Chamber to argue against share-based BEE in Charter talks
MININGMX / 25 MARCH 2018 - 19.33 / DAVID MCKAY
THE Chamber of Mines wants to replace employee share option schemes (ESOPS) with profit share agreements whilst it will resist South African government pressure for further equity transfers of listed Johannesburg firms.
These were two important points on which the Chamber will negotiate a new Mining Charter with the Department of Mineral Resources (DMR) due to kick off this week, a mere nine working weekdays before the first progress report on the discussions is due on April 10. The discussions will be held between two task teams focusing on transformation and industry competitiveness.
Tebello Chabana, executive director, SA Chamber of Mines
“We want to explore whether people are getting stuck with equity,” said Tebello Chabane, senior executive for public affairs and transformation at the Chamber of Mines in an interview with Miningmx on March 23. “We want to ask if benefits and oversights are a better solution,” he said. One proposal the Chamber intends making is that employees and communities should have a direct say in how mines are run.
It will also argue that ESOPS expose employees to market volatility. Shares in companies are sometimes affected by factors other than how successful a mining team is functioning. There may be a more direct link between profit share and employee efforts. Whether this will be linked to productivity – not favoured by unions – is yet to be revealed.
As for transferring shares at the corporate level, Chabane was instructive in a recently published think-piece for City Press, republished by Fin24 on Sunday. In the article, he sought to highlight the successes the industry had had in the creation of Exxaro Resources and African Rainbow Minerals, but also its problems: the continuing consequences or once-empowered, always-empowered issue which is the subject of a High Court judgement.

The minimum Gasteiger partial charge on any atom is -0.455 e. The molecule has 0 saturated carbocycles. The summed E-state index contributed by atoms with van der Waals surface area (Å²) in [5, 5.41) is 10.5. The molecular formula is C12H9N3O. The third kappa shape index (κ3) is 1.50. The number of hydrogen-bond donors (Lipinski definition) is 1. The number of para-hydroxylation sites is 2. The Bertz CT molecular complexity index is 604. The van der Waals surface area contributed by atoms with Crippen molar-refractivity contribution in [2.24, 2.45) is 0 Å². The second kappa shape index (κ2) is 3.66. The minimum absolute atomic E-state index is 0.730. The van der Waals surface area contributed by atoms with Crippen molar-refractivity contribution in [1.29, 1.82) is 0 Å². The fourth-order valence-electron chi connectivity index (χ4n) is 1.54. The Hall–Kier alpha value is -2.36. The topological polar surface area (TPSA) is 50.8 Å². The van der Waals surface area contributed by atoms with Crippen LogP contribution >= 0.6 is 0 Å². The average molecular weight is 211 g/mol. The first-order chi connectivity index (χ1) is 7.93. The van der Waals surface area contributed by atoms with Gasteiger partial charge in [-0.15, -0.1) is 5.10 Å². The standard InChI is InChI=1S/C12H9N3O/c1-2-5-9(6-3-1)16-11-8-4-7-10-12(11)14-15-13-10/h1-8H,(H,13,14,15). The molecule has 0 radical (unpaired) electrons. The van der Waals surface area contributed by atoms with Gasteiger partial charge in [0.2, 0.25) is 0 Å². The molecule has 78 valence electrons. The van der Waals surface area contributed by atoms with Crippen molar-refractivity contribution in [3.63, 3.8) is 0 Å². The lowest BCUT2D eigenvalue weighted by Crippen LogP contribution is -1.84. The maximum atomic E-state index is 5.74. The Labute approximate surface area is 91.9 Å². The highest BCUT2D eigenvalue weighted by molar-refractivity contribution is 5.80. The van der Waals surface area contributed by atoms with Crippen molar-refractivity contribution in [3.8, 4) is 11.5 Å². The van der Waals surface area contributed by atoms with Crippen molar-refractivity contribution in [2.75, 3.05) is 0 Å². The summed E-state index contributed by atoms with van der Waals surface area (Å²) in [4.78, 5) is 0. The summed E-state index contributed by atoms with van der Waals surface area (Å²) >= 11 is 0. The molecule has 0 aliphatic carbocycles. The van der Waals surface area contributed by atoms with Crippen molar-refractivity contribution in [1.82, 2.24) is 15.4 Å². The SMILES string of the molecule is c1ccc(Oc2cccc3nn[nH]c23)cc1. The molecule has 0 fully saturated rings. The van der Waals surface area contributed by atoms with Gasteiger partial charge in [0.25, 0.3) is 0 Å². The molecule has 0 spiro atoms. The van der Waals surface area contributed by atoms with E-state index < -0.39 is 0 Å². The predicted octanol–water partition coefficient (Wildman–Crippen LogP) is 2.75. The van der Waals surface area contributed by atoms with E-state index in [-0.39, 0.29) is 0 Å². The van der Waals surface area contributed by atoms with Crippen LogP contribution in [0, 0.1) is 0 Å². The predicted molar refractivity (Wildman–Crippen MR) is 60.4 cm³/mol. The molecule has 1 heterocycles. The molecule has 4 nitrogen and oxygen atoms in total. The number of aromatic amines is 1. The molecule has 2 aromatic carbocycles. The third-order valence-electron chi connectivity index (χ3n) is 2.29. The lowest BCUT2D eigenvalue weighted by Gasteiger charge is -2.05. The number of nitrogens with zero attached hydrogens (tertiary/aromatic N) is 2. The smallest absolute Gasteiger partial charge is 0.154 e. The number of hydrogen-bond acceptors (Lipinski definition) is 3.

“We need to look at the things that have worked, as well as the things that have not,” said Chabane in his interview with Miningmx. “I mean, how many times are we going to have to get this right?” he said.
Given the complexity of matters to be discussed with the DMR, unions as well as community representatives, it would seem that mines minister, Gwede Mantashe’s end-May deadline for completion of negotiations for a new Mining Charter is looking aspirational, at best. “Two weeks is not enough time to make significant headway,” said Chabane of the April 10 report back.
As of March 23, for instance, there wasn’t finality on whom the Chamber of Mines might eventually nominate for its task teams. It hadn’t heard whom the DMR might be nominating. “If they were to nominate very senior people then we might have to send in some or our CEOs,” he said. At present, the Chamber has identified some of its senior internal figures for the task team negotiations.
For all the challenges, however, Chabane declared himself not especially perturbed by Mantashe’s view that the negotiations ought to start where the industry and the DMR last let off in the form of Mosebenzi Zwane’s Mining Charter 3. “We are not put out by using Mining Charter 3 as a starting point,” said Chabane. “I think he [Mantashe] just wants to use that as a reference point,” he added.
Mining Charter 3 contains a number of elements that would most likely face legal challenge were the government ever to promulgate them. Mandatorily paying select empowerment partners dividends before other shareholders breaks the Companies Act. And Zwane’s interest in setting up a new levy collection agency is a ministerial overreach that might even be contested within government itself, given that this is the role of National Treasury.
Disclaimer - The views expressed here are not necessarily those of the BEE CHAMBER